It seems an unusual time of year – between Easter and Pentecost – to be publishing an article about Harvest, but in ancient Israel, harvest time ran from February to September, as follows:
|Feb/ Mar||Spring rains||Almond in bloom / flax harvest|
|Mar/Apr||Barley harvest begins|
|Apr/May||Barley harvest completed|
|May/Jun||Dry season||Wheat harvest begins|
|Jun/Jul||Wheat harvest completed / first figs|
|Jul/Aug||Summer heat||Vintage (grape harvest) begins|
|Aug/Sep||Date harvest / summer figs|
And, although Christians in the Northern Hemisphere celebrate Harvest in late September or early October, and link giving thanks for the annual food harvest, with God’s ongoing Harvest of Souls, we should be thinking of the Lord’s continuing work in the hearts and lives of men and women, boys and girls, all the year around.
This article, written by Andy Dalton at Morley Community Church, relates the church’s last Harvest Festival Service, and is published now:
(i) to remind us that God’s Harvest of Souls is an ongoing work, and
(ii) to prompt us to plan contemporary Harvest Thanksgiving events in 2015 and beyond.
What can we do to make our next harvest festival service interesting to draw visitors and yet effective in presenting the gospel? This is the question considered by Morley Community Church each year.
Church members came up with an original idea and decided to make coal mining the subject of a unique harvest festival.
Morley Community Church is a small EFCC church in the town of Morley, West Yorkshire. The town is still a close knit community. There is little evangelical witness. The last coal mine closed in 1968. The church finds evangelism hard going – apathy, disinterest and a preoccupation with materialism are characteristic of so many residents in the town. However, church members noted that there is always great interest in the town’s history.
This became the key for a novel idea for outreach. They decided to run their harvest festival on Morley’s mining heritage. It proved to be their major evangelistic outreach of the year.
Several months in advance they contacted a number of organizations. First port of call was International Miners Mission who agreed to send a power point presentation on the work of the Mission.
The Morley Local History Society provided information and pictures of Morley coal mines. Church members were amazed to discover that the area once boasted 20 operating pits.
A local Elderly Craft Group were contacted. The volunteer pensioners agreed to knit jumpers, scarves, gloves, woolly hats to be used by the International Miners Mission amongst orphan children from mining families in the Ukraine. Their hard labours eventually saw six boxes of beautiful clothing produced and despatched.
They also embroidered a Morley Mines Tapestry recording the 20 working pits which once employed hundreds of men in Morley. They carefully embroidered this over the summer at their weekly meetings. A local shop framed it for permanent display. It was later erected in the Town Hall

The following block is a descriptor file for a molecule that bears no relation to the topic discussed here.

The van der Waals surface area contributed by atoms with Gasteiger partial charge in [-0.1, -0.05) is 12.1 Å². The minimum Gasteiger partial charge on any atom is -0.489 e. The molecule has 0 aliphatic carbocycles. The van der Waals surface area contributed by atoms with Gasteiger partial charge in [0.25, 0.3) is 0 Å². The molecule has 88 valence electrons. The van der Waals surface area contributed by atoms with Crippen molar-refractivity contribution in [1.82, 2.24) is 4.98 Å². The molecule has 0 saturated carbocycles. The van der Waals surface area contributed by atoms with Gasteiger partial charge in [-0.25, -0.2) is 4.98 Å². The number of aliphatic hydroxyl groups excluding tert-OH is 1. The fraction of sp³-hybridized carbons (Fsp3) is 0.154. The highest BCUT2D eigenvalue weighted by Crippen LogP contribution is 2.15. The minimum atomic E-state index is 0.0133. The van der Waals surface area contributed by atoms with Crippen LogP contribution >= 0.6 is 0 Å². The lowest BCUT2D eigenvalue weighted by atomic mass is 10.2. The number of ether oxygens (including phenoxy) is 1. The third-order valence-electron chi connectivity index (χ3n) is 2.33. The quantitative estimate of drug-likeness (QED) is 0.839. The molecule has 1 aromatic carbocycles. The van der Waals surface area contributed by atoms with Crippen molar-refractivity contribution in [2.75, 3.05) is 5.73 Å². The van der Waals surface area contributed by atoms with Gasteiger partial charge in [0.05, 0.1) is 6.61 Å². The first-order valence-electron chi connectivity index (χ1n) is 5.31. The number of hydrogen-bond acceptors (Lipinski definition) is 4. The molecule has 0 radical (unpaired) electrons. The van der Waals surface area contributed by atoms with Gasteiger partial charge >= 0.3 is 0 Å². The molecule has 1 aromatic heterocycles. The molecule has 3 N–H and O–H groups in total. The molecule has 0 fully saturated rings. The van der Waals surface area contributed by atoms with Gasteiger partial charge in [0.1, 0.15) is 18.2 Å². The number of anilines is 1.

The North of England Mining Museum at nearby Wakefield provided historical artefacts for display on the day. The local newspaper published an article in advance of the harvest festival and also ran a mining photographic quiz. The prize was a box of harvest produce and Christian literature which was delivered to the winners by the church pastor.
Attractive publicity was prepared and distributed – with a particular emphasis on inviting those who had played a part in assisting in preparation for the event.
Everyone was thrilled when a capacity congregation gathered on the Sunday evening for the Harvest Out Of The Ground harvest festival and supper. As they entered the church they were greeted by welcoming stewards dressed up as colliers. Guests saw a display of coal surrounded by mining memorabilia which contrasted with the traditional harvest display of fruit and vegetables. The knitted items and Morley Mines Tapestry were also put on display.
Church organisers were left in the embarrassing position of running of out of chairs to seat the number of people attending. The church was packed to capacity with 46 adult visitors plus another 20 teenagers and children. Church members were outnumbered by 4 to 1!
Retired miner Geoff Robinson told his story about working down the pit at Wheldale and Allerton Bywater mines near Castleford and how he found Christ to be a living Saviour. An evangelistic harvest message concluded the service.
A delicious miners supper of Cornish pasties, mushy peas and chips concluded the service. It was served by young people from the church.
Church Secretary Andy Dalton said the service and supper had proved to be a great occasion, had evoked many memories and provoked tremendous interest. He said “This harvest festival was certainly very different and thoroughly enjoyable. It proved to be an effective key for evangelism amongst a community which is traditionally hardened to conventional methods of outreach”.
He said he was sure that the idea could be adapted and used by other churches. He went on to thank the IMM for all their support. The church were able to forward a harvest collection of £100 to the work of the IMM.